AQIM's Push Southward

Mar 14, 2016

Al-Qaeda in the Islamic Maghreb (AQIM) claimed responsibility for the attack that killed 16 in an Ivory Coast beach resort on March 13. This attack comes two months after the group killed 29 in another attack on a hotel in Burkina Faso's capital, Ouagadougou. Both attacks focused on targeting Westerners, as part of AQIM's determined struggle to repel French intervention in Mali. Another striking similarity between the two attacks was that both were carried out far from the group's traditional stronghold in northern Mali.

A possible motivation for the expansion of AQIM's geographic outreach can be seen in the Islamic State's increasing efforts to penetrate the Sahel, Northeast Africa and West Africa. AQIM is clearly concerned about the growing competition with IS. In addition to the attacks mentioned above, AQIM has been scaling up its activity in Mali and started to imitate Islamic State propaganda, by threatening to attack Rome, Naples and Madrid in a video the group published in January.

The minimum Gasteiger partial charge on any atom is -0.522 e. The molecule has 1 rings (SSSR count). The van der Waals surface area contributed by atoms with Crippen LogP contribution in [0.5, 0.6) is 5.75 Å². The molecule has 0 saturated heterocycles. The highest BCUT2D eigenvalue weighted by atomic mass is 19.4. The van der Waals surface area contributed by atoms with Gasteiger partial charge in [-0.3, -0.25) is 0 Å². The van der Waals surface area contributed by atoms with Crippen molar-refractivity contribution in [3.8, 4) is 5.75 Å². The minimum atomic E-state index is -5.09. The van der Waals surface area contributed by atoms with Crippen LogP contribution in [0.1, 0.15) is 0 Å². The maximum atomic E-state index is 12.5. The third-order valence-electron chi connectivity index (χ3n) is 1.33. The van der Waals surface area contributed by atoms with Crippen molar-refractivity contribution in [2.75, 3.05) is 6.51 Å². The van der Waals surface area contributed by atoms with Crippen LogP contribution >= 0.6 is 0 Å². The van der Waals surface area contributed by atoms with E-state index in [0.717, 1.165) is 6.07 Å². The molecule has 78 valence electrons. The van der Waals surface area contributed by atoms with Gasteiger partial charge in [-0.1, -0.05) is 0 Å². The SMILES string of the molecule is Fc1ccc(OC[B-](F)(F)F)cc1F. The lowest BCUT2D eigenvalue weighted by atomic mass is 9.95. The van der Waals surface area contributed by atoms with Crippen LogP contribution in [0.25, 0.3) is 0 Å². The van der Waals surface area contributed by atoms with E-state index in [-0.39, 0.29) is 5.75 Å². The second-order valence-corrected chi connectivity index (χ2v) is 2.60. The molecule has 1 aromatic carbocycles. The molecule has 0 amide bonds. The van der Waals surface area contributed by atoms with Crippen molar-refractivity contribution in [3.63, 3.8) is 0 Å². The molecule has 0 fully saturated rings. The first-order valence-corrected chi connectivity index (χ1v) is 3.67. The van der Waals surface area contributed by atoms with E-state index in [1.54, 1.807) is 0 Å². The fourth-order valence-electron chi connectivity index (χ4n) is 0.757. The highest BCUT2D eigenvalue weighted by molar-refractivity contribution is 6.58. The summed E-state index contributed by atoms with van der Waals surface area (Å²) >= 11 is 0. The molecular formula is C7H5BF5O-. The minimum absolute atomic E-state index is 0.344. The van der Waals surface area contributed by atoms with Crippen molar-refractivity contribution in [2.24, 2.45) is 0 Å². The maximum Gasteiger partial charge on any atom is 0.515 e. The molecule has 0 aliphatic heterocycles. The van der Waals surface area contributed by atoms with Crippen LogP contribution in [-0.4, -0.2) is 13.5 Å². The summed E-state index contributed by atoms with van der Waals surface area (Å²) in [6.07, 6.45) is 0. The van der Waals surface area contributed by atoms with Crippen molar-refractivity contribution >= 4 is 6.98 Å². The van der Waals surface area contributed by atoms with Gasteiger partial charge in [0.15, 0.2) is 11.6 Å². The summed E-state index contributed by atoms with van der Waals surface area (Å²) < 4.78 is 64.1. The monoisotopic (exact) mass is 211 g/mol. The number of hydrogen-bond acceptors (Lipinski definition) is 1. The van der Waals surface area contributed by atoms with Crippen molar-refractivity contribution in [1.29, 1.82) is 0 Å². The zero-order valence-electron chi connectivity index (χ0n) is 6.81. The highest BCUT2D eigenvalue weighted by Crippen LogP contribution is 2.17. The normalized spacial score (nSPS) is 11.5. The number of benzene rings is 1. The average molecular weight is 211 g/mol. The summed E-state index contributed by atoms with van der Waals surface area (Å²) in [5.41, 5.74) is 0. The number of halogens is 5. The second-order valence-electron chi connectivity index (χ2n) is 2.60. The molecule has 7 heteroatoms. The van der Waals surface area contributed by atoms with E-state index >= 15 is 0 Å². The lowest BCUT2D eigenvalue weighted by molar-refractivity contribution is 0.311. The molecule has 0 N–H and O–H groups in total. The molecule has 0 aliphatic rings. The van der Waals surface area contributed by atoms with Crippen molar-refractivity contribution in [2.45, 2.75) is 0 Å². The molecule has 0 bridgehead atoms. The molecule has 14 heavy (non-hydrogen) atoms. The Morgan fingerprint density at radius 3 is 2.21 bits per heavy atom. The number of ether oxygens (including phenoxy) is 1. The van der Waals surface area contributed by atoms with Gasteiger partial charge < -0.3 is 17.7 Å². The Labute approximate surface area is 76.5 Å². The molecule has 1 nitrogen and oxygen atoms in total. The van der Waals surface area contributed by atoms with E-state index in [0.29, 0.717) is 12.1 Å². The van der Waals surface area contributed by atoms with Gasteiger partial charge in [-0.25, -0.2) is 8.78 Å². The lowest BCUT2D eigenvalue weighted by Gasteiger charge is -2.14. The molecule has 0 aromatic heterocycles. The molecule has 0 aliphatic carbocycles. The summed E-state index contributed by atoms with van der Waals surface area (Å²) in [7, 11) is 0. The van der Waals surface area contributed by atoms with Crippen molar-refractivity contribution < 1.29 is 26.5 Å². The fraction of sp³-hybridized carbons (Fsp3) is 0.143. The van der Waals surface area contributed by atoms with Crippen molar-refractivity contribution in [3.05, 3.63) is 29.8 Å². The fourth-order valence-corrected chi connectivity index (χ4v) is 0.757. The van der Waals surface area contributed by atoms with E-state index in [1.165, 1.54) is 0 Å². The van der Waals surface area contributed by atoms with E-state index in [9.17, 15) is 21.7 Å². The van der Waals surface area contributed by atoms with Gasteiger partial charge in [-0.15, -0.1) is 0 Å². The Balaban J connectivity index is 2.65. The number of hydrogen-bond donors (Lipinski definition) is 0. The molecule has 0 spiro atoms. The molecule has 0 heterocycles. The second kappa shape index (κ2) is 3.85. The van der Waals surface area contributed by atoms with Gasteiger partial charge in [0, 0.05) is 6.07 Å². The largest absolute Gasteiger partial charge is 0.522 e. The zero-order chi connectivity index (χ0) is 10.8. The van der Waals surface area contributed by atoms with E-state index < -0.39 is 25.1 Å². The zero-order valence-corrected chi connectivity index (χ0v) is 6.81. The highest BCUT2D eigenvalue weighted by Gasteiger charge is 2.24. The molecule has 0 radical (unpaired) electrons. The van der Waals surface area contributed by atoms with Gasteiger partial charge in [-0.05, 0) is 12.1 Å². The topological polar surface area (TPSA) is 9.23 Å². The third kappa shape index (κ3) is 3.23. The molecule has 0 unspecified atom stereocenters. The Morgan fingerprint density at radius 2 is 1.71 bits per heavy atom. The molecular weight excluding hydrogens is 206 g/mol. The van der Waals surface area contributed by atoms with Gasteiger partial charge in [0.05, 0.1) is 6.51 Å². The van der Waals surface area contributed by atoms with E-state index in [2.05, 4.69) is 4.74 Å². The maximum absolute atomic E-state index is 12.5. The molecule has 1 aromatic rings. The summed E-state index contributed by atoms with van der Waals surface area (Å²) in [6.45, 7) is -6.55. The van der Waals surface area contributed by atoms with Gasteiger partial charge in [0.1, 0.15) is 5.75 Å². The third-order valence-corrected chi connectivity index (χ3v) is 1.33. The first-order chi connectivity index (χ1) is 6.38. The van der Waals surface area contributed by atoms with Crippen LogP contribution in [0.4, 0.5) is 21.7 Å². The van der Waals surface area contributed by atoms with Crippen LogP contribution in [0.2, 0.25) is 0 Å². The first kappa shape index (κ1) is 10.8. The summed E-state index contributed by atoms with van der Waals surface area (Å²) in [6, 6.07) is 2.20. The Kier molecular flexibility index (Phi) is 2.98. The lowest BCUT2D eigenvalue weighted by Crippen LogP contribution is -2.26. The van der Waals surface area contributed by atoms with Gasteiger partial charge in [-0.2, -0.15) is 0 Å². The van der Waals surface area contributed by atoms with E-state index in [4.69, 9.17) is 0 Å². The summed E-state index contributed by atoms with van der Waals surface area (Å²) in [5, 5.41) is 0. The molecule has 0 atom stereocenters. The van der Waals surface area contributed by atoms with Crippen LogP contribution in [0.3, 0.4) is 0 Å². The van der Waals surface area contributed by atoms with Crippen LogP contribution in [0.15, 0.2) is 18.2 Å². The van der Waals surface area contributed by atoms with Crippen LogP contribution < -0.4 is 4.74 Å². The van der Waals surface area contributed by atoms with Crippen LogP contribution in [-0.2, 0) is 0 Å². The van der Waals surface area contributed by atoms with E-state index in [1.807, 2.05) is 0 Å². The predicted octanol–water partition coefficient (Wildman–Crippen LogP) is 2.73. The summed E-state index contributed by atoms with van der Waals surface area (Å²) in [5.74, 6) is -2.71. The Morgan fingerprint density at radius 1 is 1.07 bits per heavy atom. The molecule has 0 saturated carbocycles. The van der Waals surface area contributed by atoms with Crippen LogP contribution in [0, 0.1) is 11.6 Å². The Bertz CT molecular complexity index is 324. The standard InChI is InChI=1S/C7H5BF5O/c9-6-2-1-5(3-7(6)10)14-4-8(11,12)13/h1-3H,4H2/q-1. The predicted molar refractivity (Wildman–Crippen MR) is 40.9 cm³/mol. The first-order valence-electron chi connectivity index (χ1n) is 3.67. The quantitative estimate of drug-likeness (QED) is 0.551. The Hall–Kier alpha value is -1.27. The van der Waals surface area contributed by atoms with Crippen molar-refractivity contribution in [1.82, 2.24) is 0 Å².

AQIM's worries are not unfounded. In 2015, Nigeria-based Boko Haram pledged allegiance to the Islamic State, as did a number of prominent jihadi leaders connected to AQIM. While defections from AQIM to IS have thus far remained limited, the latter does not hide its ambitions to expand its influence in Africa. The Islamic State has established a firm grip in several strongholds in northern Libya, which it frequently refers to as "the Caliphate's gate to Africa."

Recent media reports and Islamic State announcements indicate that the group is expanding its activity in Libya's southern region of Fezzan. Consolidating its foothold in this region would bring IS one step closer to areas traditionally dominated by AQIM. IS has also been making a renewed push towards Tunisia in the past week. More countries may be affected as competition between the groups in Africa intensifies.